In Defense of the Boring Church: Sitting Still for the Spirit

A few Monday mornings ago worn out after a full Sunday of worship services, I made the mistake of rolling over in bed, picking up my cell phone, and opening my mobile Facebook page. Staring at me from my “news feed” was a picture of inflatable Bible figures in what looked like a red-walled dance club posted by a member of my congregation. I knew immediately that this scene wasn’t from mychurch, and the accompanying comment confirmed my suspicion.

This young family was leaving my church for brighter, flashier, and more exciting ecclesial pastures. They had finally found a church their son could be happy in (and so they were happy, too). He had even received an ice cream sandwich after the Bible story time. Who can blame the parents’ reasoning?

As their now-former pastor I was discouraged. This incident added to my nagging anxieties, doubts, and fears about the future: Had I made a mistake dedicating my life to a mainline (read: unexciting) church? It did not take much to imagine a line of similar families heading for the exits. I couldn’t help but wonder: was the future of the church resting on the provision of ice cream sandwiches?

As most readers know, the future of churches in the West does not look bright. Rather than yawning through worship services on Sundays, many people are choosing to just stay in bed. No matter how hard we pastors try to relate to people’s lives by quoting Bono, using the latest Batman movie in a sermon, or turning up the volume of the praise band, the exodus continues. It’s as if we have been shouting “pay attention” so hard that we are starting to lose our voice. No one can hear us, and no one cares. And why should they?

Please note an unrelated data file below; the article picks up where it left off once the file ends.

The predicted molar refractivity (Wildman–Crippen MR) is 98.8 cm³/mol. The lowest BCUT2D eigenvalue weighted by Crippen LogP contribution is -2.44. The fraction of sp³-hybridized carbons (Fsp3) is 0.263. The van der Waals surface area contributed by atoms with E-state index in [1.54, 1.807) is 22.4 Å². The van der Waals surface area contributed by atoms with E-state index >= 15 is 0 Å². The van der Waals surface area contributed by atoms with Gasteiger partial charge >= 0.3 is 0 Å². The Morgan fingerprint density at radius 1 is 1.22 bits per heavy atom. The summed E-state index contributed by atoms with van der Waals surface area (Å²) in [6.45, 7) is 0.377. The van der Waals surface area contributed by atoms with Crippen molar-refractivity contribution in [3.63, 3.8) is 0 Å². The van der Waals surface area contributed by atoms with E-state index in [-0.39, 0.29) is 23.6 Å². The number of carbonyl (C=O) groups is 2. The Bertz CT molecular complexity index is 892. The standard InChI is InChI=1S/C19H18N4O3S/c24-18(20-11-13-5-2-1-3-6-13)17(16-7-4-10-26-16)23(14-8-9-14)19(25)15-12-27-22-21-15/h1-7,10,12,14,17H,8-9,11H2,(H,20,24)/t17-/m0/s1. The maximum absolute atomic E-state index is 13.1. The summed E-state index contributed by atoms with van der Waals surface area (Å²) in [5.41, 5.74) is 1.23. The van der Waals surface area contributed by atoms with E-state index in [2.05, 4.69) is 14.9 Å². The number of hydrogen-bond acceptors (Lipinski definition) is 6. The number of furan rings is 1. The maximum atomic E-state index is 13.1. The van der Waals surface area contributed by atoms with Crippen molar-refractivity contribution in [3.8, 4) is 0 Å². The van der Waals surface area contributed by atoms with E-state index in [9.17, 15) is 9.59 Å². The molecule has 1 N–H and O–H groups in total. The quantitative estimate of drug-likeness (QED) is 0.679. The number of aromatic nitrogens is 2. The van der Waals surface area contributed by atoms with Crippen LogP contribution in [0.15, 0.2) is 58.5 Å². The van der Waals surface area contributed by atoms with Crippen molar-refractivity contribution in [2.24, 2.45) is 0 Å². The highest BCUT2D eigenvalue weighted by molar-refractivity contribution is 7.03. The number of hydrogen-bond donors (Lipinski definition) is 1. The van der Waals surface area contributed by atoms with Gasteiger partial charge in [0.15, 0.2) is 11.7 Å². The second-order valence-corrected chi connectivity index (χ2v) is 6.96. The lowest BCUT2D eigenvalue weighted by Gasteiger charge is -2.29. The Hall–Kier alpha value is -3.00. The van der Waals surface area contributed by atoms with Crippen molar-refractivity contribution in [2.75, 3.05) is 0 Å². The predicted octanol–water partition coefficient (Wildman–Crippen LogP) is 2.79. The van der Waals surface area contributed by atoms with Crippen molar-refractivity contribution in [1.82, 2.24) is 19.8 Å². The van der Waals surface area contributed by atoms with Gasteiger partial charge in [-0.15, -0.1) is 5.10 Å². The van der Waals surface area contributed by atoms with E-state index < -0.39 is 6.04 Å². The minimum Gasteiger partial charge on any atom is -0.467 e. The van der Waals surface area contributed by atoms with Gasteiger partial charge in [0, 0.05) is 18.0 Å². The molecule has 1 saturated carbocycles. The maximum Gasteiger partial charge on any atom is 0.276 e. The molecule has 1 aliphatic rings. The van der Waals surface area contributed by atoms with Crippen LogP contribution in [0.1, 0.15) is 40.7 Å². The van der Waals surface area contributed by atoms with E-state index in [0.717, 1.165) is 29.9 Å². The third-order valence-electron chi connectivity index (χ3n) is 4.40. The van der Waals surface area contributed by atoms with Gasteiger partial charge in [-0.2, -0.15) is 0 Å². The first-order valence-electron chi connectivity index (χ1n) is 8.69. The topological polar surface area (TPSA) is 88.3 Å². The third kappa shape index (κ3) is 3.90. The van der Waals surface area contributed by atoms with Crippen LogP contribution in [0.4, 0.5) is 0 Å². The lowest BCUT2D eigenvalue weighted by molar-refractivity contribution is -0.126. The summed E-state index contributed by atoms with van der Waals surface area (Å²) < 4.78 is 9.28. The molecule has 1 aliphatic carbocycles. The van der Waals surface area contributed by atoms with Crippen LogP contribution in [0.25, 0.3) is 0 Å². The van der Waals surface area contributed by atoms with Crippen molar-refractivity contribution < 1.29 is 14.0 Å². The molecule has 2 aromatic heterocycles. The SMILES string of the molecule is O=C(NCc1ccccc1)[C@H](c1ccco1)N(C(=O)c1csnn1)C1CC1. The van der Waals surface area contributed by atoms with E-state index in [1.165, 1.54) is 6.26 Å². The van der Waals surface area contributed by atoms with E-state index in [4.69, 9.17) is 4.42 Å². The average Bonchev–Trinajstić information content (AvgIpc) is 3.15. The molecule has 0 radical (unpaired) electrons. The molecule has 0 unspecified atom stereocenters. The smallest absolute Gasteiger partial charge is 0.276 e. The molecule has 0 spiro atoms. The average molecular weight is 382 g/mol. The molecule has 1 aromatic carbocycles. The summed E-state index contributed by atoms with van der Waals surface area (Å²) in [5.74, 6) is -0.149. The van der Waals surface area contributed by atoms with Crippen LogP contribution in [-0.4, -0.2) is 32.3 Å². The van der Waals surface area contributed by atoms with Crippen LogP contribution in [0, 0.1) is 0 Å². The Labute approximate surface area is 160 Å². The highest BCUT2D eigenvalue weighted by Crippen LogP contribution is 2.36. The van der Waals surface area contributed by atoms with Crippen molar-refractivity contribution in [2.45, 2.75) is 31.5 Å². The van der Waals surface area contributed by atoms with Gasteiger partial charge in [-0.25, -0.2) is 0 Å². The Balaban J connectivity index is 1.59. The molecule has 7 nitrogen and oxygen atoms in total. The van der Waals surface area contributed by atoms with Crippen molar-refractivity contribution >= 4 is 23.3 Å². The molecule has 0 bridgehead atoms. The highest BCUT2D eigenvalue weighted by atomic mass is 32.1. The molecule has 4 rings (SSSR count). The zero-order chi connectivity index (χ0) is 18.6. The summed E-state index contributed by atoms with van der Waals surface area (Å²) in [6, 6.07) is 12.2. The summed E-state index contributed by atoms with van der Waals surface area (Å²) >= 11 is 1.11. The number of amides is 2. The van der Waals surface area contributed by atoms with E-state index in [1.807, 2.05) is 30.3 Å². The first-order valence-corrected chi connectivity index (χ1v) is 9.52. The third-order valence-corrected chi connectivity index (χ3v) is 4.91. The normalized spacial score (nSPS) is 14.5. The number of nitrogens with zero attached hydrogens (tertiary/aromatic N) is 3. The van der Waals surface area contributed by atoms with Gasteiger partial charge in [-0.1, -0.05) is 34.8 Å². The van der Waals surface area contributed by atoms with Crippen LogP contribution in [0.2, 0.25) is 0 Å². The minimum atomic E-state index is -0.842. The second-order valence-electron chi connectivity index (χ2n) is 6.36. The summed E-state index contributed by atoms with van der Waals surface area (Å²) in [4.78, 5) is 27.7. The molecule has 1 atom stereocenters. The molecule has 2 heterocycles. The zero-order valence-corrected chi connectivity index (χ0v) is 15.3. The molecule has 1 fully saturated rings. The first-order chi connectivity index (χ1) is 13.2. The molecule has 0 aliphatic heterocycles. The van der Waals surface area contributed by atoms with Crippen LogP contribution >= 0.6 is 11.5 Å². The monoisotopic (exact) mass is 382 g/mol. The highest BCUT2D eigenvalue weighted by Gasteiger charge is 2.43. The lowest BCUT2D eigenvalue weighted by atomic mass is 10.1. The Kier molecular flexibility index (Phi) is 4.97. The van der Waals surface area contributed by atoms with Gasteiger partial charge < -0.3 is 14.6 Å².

Over the past few decades, North American churches have unintentionally raised a generation of young people believing in a completely new religion: Moral Therapeutic Deism (“MTD”). Drawing on the findings of the National Study of Youth and Religion, Princeton professor Dr. Kenda Dean summarizes MTD in her book, Almost Christian, as, “a tacit religious outlook that is quite distinct from Christianity, Judaism, Islam, or any of the world’s major religions, (that) helps people be nice, feel good, and leaves God in the background.” If we’ve raised a generation of young people on the idea that God belongs in the background, why are we surprised when they no longer have any interest searching for God in church?

The glitz and glamour of many churches succeeds at keeping people entertained, feeling good, and being nice. Who needs to say much about God to a generation raised on the refrain of Nirvana’s Smells Like Teen Spirit, “Here we are now, entertain us”? However, we would do well to remember what happened to Kurt Cobain when the music stopped.

Entertainment pursued as an end in itself often ends badly. If this were not the case we would all live in Disneyland and eat ice cream sandwiches three meals a day. Living in endless entertainment is no way to be human. Religion rooted in entertainment may sprout quickly, but will either quickly wither away or be choked out by other amusements – the weeds of a culture that spends billions of dollars entertaining its citizens. How can the still small voice of God compete with the cult of personality showing on the big screen? How can the light of Christ compete with the smoke and lights used to fill up an arena? How can the Holy Spirit speak through a medium that overwhelms the message?